Western Australia will become “an island within an island” when its hard border closure begins at the weekend, but the Artania cruise ship is unlikely to depart until at least next week as a dozen crew await coronavirus test results.
Eight new cases were confirmed overnight, taking the state’s total to 400, including 15 in intensive care.
Premier Mark McGowan says while the numbers continue to be very encouraging, WA cannot take its foot off the pedal.
“Our isolation is now our best defence. We need to use it to the best of our advantage,” he said on Thursday.
A temporary hard border closure will come into effect from midnight on Sunday, which could leave some locals stranded interstate if they do not make it home in time.
“Some might think it’s over the top and unnecessary. I can assure them that it’s not,” Mr McGowan said.
There will be exemptions for health workers, emergency services, freight workers, people providing specialist skills, judicial services and on compassionate grounds.
FIFO workers and their families will also be exempt but must adhere to a 14-day isolation period upon entering WA.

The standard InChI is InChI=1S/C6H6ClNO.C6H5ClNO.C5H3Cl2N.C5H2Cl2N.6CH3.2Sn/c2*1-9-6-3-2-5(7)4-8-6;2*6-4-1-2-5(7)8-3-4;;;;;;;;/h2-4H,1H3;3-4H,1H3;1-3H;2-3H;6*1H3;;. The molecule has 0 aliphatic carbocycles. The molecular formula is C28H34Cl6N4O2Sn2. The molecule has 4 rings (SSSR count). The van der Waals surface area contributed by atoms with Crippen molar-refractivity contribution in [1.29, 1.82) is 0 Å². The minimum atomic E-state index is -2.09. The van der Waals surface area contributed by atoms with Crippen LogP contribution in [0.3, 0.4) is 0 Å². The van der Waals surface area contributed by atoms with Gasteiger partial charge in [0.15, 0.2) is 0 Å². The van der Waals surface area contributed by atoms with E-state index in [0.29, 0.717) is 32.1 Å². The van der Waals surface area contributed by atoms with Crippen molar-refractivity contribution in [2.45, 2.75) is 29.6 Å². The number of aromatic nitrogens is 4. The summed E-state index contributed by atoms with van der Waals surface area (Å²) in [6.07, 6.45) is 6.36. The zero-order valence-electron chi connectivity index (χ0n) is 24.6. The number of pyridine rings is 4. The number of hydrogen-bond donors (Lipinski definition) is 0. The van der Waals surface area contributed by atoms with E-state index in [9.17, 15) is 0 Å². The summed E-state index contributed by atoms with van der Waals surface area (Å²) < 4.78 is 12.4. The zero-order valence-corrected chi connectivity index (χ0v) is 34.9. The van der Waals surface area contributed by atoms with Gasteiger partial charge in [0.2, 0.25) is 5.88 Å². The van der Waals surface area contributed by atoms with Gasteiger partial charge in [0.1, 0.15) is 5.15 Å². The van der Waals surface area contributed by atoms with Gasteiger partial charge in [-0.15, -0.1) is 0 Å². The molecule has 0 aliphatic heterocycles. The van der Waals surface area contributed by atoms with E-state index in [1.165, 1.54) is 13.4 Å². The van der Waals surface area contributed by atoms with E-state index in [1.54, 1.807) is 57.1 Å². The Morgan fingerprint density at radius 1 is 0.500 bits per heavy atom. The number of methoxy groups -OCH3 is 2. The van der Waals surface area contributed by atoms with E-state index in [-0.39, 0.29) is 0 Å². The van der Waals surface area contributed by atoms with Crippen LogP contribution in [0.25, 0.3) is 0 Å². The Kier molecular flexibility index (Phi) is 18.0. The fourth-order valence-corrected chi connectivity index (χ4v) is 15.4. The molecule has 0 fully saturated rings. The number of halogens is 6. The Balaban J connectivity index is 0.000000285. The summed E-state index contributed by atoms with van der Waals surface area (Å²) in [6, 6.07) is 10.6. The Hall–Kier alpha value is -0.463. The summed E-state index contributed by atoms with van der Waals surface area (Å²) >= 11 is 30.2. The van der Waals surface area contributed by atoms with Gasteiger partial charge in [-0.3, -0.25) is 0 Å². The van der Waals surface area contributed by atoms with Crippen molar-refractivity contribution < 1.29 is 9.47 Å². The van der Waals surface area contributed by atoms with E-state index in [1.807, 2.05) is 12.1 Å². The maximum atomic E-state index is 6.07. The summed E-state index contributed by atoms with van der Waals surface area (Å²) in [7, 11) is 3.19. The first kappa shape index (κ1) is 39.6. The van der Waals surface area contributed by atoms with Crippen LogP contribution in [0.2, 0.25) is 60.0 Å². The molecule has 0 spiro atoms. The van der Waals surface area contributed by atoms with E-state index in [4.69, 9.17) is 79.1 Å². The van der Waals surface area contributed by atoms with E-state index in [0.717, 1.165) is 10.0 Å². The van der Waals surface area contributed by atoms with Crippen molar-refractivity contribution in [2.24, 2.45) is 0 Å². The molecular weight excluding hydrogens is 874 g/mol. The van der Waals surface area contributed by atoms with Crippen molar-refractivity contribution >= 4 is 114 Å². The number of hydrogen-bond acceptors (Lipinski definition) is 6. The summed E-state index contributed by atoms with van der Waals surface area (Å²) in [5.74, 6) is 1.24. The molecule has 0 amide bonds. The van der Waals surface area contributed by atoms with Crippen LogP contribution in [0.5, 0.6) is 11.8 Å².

Mr McGowan said a recent spike in coronavirus cases in the Kimberley region was also a grave concern.
Twelve people, including healthcare workers, have been diagnosed and are self-isolating, but a significant portion of the population in the region is indigenous, who are more vulnerable to the virus.
Meanwhile, the Artania remains docked in Fremantle with 464 crew on board.
Australian Border Force Commissioner Michael Outram says 12 crew have been tested for COVID-19 and are isolating on the ship, along with other crew who have had contact with them.
A wider outbreak on the vessel could lead to dozens, if not hundreds, of people requiring medical treatment in WA.
But the ABF will not force the ship to depart if it puts lives at risk, and will first look to arrange flights for about 357 non-essential crew from the Philippines and Indonesia.
“The crew can be appropriately quarantined on the vessel. We don’t need to bring them all off, there’s a lot of room on that vessel,” Mr Outram told 6PR radio on Thursday.
“The best-case scenario here is that we manage over the next few days, with the crew on board, to get the situation contained and get the vessel under way.”
Mr Outram said there were 12 to 15 crew who were vital to the ship’s operations and they were separated from the rest of the crew.
About 850 passengers flew back to Europe on Sunday.
Another 12 people unfit to fly were transported to a hotel on Wednesday, where they will be quarantined.
Dozens of passengers and crew who tested positive are in hospital.
Mr Outram said the ship was unlikely to leave this week.
“The body language that I’m reading from the operators of this ship and the people on board isn’t one of resistance … they’re actually asking for our help,” he said.